The air around the Sundarbans is thick and it smells foul. The black slick flowing down the Shela and Pashur rivers, covering grasses and plants on their banks, gives a feeling that it is not the world's biggest mangrove forest, rather an industrial city cursed by civilisation's waste.
Animals have started to die. The water hyacinths on the two rivers have turned black. Some Golpata trees have gone under heavy layers of oil.
One local, Abu Jafar, spotted two animals -- a monitor lizard and an otter -- dead and smeared with oil along the banks of the Shela.
Meanwhile, the authorities pulled the sunken oil tanker ashore around 11:00am yesterday, some 30 hours after the accident. But all the 3.58 lakh litres of furnace oil the tanker had been carrying already spilled into the rivers and the adjacent cannels.
The ship is now in safety, said M Giasuddin, managing director of the owning firm, Harun & Company.
Two of the six containers of oil in the vessel were completely damaged, Giasuddin said. “We are checking to see if the four other containers are all right.”
As of last evening, the slick spread over a stretch of more than 60km -- up to Koromjal in the upstream and up to Kachikhali in the downstream. At least 20 canals connected to the Shela river were polluted.
The impact of the pollution is yet to be determined and officials are working to that end.
The slick started on Tuesday morning, after the oil tanker, Southern Star-7, carrying 3.58 lakh litres of furnace oil and eight crew members sank near Mongla around 5:00am. It went down after being hit by a cargo vessel from behind. Seven crews managed to swim ashore, but its captain Mokhlesur Rahman is still missing.
Meantime, the authorities have asked the local people to collect the furnace oil and sell it to the Padma Oil Company agents. Locals have been advised to use fishing nets, sponges or any other manual means to collect the oil.
“We have been asking the local people to collect the oil and sell it to the agents of Padma Oil. They would be able to collect it by using sponges or nets,” BIWTA Chairman Shamsuzzoha told The Daily Star yesterday, when asked about the cleaning plan.
A number of TV channels also quoted him as saying that Navy vessel Kandari-10 would spray a powder adhesive to increase the density of the oil. It will then be swept away through fishing nets from at least 20 points.
However, one forest official said they did not allow the BIWTA to spray the powder adhesive, as that could harm the biodiversity of the Sundarbans further.
The Mongla Port authority may start applying the powder today if they get clearance from the environment department.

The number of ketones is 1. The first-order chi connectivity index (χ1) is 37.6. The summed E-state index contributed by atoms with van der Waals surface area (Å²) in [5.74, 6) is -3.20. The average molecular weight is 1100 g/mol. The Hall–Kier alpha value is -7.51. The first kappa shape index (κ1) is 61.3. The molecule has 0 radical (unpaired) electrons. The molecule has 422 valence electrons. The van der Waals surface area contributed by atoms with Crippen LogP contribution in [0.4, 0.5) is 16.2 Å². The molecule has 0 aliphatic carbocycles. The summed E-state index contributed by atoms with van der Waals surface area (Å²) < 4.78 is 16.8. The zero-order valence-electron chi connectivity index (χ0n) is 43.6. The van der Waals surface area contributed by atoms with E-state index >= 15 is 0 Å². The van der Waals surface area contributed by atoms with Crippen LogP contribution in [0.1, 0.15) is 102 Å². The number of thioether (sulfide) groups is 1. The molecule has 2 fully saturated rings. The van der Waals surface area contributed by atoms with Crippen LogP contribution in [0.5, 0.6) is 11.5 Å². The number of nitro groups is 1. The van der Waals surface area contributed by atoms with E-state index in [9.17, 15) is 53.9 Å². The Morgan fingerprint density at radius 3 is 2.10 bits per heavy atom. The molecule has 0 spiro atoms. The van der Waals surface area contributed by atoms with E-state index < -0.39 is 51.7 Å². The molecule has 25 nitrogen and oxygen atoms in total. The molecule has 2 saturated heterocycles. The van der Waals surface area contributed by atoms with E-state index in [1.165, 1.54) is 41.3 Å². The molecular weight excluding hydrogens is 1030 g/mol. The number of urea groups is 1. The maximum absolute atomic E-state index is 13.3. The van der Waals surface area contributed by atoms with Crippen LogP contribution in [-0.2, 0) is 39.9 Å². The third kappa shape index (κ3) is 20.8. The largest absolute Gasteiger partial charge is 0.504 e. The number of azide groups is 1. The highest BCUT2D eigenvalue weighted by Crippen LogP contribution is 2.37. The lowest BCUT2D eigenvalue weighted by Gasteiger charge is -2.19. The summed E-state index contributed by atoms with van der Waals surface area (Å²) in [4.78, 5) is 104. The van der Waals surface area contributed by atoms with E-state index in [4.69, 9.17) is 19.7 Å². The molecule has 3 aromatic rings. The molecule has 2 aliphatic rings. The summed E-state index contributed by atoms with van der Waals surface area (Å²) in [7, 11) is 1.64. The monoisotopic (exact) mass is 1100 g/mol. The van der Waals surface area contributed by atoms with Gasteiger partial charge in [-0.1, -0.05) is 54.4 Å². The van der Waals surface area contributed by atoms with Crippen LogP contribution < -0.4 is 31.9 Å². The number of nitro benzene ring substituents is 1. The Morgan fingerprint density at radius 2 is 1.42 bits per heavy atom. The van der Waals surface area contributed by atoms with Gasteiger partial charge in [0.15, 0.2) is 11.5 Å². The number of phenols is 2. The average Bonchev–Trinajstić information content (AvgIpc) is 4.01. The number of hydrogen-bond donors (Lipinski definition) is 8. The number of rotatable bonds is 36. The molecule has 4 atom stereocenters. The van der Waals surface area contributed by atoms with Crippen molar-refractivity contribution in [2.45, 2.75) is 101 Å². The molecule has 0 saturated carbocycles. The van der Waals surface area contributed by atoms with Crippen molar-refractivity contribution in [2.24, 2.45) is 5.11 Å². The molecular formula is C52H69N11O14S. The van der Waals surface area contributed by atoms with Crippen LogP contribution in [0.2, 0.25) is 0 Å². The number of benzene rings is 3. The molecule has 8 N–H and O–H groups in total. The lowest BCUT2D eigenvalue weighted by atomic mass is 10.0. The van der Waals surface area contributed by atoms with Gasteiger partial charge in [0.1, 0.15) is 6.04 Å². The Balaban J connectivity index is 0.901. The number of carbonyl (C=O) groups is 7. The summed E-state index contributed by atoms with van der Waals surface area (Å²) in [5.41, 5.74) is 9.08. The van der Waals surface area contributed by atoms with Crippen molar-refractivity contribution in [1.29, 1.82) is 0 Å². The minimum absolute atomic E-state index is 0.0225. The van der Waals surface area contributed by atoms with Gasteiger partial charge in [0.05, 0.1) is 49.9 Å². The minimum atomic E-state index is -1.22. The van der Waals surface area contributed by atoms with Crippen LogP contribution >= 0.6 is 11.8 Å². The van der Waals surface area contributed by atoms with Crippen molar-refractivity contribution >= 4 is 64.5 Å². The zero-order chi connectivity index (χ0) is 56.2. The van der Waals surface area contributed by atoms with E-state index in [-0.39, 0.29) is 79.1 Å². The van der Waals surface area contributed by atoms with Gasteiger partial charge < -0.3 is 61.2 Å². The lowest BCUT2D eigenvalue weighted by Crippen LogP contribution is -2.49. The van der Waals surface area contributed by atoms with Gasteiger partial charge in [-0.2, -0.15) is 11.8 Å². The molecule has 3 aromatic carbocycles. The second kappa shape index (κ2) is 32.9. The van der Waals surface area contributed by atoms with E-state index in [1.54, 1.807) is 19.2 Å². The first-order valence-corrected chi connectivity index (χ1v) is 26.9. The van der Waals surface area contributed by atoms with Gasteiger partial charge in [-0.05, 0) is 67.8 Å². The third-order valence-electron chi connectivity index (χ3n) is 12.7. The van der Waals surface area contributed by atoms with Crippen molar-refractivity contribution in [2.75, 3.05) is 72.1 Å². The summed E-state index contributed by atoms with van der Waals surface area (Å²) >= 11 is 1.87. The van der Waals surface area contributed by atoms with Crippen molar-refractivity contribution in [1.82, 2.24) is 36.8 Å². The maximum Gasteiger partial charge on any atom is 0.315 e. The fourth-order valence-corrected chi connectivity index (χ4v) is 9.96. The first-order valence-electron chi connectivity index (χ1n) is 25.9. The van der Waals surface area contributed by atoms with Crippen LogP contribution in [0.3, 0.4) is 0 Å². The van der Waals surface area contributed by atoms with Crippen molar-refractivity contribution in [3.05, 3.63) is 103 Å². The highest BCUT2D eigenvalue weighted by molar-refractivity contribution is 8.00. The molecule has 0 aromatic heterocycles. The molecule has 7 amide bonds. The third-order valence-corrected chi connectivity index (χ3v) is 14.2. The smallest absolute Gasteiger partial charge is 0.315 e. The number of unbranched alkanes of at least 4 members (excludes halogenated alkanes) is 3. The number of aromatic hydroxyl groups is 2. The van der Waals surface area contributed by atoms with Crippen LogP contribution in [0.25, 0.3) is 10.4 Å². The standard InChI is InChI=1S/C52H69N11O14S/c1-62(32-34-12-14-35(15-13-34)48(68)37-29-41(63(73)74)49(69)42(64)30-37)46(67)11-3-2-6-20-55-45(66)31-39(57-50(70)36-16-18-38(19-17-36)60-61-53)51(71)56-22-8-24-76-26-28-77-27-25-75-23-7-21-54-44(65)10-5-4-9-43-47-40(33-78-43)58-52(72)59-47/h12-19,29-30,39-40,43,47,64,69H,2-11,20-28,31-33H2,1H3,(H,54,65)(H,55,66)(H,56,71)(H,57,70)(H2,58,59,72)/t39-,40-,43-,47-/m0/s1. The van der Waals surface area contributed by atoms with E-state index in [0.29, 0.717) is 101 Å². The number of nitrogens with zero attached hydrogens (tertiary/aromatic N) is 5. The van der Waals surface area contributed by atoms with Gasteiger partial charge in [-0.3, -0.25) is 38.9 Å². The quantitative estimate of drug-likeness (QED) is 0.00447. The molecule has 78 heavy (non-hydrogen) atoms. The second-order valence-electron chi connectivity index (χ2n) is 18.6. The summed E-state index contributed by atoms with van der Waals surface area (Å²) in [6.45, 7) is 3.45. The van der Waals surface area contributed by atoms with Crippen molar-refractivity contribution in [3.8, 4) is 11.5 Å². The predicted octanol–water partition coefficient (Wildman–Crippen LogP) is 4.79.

To stop the spread, the authorities have banned plying of vessels through the Shela river until further notice.
“The forest department and the district administration will enforce this decision,” Shamsuzzoha said.
Plying of vessels through the reserve forest, a Unesco natural heritage site, is illegal at any time under the environment protection law.
When pointed this out and asked why the authorities did not ban playing of ships earlier, Shamsuzzoha said they had to allow it since the alternative route, the Mongla-Ghorisakhali channel, lost navigability.
“But now we have been forced to make this decision because of the accident,” he said, adding that now all the commercial vessels would go through the Pashur river via Akram point.
But though the decision was made at a meeting yesterday morning, this correspondent saw around 3:00pm three vessels plying through the route where the accident happened. The three ships are MV Jal Bihanga, MS Shurovi Carriers and MV Beauty Keraniganj.
The oil slick will have a severe impact on the aquatic lives and the mangrove plants grown along the shorelines where the thick layer of oil has gathered. Fish and other aquatic lives would start dying in large numbers in a day or two, while the mangroves might start dying after a month. The spill will also cause a huge problem on the shorelines of canals and rivers the animals of the mangrove forest drink from, wildlife experts told this paper on Wednesday.
“Not only the aquatic resources, all the animals of the Sundarbans will be affected by this accident as all the animals come to the rivers and canals to drink water,” said Monirul H Khan, an eminent tiger expert.
But the most horrific thing is that the oil would be in the ecosystem for up to 50 years, he added.